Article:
Taking a family history
A very important tool in clinical genetics. One of the key skills in taking a family history is drawing a family tree with all relevant symbols (see Fig. 25.1). The approach described here is intended for routine use in a general paediatric setting. A more detailed approach is indicated when assessing a patient with a known or possible genetic disorder.
• Start with your patient. Draw a 4 symbol for a male; 5 symbol for a female.
• Next add symbols for your patient’s parents and siblings. Record basic information only, e.g. age, whether they are in good health, and whether there are any concerns regarding development. If an individual has died, note age and cause of death and annotate the family tree with an oblique stroke through the symbol.
• Ask whether there is any inherited disorder running in the family.
• Ask whether your patient’s parents are related (consanguinity increases the chance of an AR disorder). Consanguinity is indicated by drawing a double line on the family tree.
• Ask the key question ‘Has anybody else in your family had a similar problem to the patient?’ Be aware that some conditions have variable expression, e.g. del 22q11 may present with cleft palate in one member of the family and congenital heart disease in another.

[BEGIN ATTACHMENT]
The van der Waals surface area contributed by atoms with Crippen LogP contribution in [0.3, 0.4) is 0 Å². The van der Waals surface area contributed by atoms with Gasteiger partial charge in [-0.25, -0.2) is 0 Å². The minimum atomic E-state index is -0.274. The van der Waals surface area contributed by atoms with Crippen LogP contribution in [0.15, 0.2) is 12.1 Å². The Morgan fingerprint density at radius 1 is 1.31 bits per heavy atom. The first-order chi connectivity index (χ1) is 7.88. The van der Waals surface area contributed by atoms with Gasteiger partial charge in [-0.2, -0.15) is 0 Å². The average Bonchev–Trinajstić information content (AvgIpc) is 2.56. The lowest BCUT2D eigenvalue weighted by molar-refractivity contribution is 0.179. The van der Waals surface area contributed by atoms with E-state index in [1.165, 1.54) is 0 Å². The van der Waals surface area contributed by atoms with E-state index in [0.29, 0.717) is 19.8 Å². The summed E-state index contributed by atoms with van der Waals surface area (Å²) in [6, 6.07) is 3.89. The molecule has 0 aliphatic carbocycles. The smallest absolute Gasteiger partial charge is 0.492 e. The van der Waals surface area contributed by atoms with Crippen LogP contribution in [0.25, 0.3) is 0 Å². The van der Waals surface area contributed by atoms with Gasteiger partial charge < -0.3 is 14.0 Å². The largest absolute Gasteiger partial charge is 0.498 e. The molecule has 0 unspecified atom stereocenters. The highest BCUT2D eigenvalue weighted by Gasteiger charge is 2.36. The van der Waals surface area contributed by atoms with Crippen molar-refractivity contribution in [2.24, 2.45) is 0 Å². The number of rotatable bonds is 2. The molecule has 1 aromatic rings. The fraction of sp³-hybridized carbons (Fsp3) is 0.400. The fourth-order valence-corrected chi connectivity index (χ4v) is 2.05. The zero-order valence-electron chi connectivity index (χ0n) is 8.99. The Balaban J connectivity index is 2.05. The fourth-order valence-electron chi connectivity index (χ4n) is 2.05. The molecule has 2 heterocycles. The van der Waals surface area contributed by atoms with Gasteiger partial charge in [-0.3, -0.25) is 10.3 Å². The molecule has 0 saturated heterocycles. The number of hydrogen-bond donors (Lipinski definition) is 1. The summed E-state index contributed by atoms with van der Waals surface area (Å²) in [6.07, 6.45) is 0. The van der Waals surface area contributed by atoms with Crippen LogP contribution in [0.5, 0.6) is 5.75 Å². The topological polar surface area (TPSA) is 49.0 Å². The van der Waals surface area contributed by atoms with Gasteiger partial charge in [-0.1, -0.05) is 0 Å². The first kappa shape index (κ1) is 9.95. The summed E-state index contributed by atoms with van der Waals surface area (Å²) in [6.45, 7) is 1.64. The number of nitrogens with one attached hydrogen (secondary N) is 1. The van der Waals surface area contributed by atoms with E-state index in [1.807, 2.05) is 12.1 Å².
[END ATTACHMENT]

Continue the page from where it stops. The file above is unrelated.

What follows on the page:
• Extend the family tree upwards to include grandparents and sideways to include aunts, uncles, and cousins. If you have not revealed a familial problem by this stage, do not go further as you are unlikely to have missed an important familial disease with onset in childhood. In the case of a suspected X-linked disorder extend the family tree further on the maternal side (ask a clinical geneticist to help you with this).
• Shade those people in the family tree affected by the disorder. This will help determine whether there is a genetic problem, and, if there is, it will help to suggest the pattern of inheritance.
For an example of drawing a family tree see Fig. 25.2